The current tests for coronavirus infection and post-recovery immunity are both imperfect, a top scientific advisory panel told the White House this week.
A committee of the National Academy of Sciences sent a letter to the White House on Wednesday, explaining that the coronavirus test sometimes misses positive cases. One study missed 16 cases out of 51 coronavirus patients.
Tests based on relatively new CRISPR technology might be more accurate, but those tests are not currently available to patients, said the letter.
There is also uncertainty about whether people develop immunity after recovering from the coronavirus.
In a separate letter this week, scientists said that even if someone does develop antibodies against the coronavirus, it’s unclear for how long they’ll be immune or if they’ll be immune at all.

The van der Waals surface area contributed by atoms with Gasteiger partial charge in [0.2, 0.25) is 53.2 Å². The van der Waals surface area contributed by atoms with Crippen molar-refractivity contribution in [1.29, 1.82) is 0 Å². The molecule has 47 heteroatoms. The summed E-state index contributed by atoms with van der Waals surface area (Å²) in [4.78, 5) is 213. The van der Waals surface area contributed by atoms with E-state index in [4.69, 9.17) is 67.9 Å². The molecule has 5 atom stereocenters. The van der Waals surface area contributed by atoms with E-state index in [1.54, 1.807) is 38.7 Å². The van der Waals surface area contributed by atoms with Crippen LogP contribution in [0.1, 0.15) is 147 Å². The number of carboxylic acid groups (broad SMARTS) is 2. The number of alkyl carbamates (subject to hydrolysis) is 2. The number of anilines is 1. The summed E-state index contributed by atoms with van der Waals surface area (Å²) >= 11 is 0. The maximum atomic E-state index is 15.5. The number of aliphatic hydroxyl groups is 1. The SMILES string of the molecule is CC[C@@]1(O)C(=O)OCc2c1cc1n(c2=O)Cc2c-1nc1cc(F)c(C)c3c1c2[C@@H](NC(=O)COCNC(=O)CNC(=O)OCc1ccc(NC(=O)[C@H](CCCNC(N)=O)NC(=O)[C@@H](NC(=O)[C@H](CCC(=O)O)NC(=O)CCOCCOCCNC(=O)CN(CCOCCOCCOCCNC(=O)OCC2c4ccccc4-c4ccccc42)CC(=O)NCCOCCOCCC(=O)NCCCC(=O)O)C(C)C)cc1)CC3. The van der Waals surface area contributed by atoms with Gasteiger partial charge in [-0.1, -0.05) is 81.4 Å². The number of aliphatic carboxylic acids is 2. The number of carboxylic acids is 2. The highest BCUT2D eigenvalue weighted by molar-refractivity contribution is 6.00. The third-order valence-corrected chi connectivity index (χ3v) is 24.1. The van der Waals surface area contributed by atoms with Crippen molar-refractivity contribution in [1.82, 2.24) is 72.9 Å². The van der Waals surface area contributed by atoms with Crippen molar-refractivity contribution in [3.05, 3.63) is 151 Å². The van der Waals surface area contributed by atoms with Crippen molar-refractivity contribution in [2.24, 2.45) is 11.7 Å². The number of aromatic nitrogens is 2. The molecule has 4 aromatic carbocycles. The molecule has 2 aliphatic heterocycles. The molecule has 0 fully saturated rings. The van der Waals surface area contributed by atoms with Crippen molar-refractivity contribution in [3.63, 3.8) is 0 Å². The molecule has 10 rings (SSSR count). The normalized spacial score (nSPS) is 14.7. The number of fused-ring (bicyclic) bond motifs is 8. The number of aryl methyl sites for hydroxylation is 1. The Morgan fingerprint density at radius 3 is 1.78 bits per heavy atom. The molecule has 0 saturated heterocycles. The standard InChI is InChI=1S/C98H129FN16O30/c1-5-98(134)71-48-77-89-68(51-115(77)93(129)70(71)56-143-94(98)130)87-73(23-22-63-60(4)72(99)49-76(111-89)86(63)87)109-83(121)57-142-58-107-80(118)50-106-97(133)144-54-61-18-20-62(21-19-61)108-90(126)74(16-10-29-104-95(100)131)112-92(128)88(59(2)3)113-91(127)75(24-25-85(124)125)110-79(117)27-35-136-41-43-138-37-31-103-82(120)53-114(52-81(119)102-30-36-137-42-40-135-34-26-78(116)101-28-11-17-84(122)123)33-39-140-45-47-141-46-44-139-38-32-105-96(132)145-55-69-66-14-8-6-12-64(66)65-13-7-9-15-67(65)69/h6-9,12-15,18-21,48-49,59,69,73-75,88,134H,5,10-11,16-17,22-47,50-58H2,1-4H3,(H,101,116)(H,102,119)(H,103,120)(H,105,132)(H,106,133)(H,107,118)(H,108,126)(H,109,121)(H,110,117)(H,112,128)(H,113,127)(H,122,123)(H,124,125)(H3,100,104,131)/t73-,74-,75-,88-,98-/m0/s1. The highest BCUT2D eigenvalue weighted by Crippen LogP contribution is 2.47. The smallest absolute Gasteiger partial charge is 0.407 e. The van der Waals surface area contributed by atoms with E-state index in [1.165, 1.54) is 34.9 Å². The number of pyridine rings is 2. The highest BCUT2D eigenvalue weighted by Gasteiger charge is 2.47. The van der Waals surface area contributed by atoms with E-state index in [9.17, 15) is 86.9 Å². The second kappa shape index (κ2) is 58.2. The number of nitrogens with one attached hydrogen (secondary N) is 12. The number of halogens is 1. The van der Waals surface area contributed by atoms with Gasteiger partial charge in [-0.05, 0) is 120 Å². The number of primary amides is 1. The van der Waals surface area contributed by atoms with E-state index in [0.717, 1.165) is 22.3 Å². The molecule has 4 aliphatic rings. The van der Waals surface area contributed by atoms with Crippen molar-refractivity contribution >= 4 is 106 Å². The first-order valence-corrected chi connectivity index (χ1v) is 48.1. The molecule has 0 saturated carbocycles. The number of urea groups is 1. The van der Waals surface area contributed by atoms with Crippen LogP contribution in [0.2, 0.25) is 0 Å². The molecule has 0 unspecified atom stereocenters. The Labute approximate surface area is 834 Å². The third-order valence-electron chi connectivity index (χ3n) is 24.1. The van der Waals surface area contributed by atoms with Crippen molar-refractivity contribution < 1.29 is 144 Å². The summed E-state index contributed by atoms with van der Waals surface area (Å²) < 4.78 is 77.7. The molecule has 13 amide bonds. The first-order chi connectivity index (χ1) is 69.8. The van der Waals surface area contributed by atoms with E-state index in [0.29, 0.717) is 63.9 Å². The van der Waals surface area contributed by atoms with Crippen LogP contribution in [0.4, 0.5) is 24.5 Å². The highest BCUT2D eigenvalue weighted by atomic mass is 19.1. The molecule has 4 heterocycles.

And antibody tests -- which help determine whether someone has recovered and can go back to work -- are often of poor quality.
Results from antibody tests “should be viewed as suspect until rigorous controls are performed and performance characteristics described, as antibody detection methods can vary considerably, and most so far have not described well-standardized controls,” the scientists wrote.